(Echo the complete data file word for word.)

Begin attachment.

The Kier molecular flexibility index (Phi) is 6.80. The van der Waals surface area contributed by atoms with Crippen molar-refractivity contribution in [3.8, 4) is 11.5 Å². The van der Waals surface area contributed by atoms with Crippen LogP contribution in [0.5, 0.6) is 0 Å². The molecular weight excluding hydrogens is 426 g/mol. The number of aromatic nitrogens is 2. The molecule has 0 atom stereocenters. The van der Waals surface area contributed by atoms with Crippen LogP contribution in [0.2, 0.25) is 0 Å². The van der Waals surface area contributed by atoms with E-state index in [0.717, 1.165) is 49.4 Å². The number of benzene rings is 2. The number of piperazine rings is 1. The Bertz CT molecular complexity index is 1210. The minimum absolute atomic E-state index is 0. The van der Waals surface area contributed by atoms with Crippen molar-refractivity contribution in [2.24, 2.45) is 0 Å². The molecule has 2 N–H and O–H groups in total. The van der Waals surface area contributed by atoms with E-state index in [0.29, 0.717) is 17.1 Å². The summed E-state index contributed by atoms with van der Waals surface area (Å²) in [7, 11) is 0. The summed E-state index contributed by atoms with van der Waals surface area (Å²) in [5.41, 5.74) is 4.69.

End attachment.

The Kier molecular flexibility index (Phi) is 6.80. The van der Waals surface area contributed by atoms with Crippen molar-refractivity contribution in [3.8, 4) is 11.5 Å². The van der Waals surface area contributed by atoms with Crippen LogP contribution in [0.5, 0.6) is 0 Å². The molecular weight excluding hydrogens is 426 g/mol. The number of aromatic nitrogens is 2. The molecule has 0 atom stereocenters. The van der Waals surface area contributed by atoms with Crippen LogP contribution in [0.2, 0.25) is 0 Å². The van der Waals surface area contributed by atoms with E-state index in [0.717, 1.165) is 49.4 Å². The number of benzene rings is 2. The number of piperazine rings is 1. The Bertz CT molecular complexity index is 1210. The minimum absolute atomic E-state index is 0. The van der Waals surface area contributed by atoms with Crippen molar-refractivity contribution in [2.24, 2.45) is 0 Å². The molecule has 2 N–H and O–H groups in total. The van der Waals surface area contributed by atoms with E-state index in [0.29, 0.717) is 17.1 Å². The summed E-state index contributed by atoms with van der Waals surface area (Å²) in [7, 11) is 0. The summed E-state index contributed by atoms with van der Waals surface area (Å²) in [5.41, 5.74) is 4.69.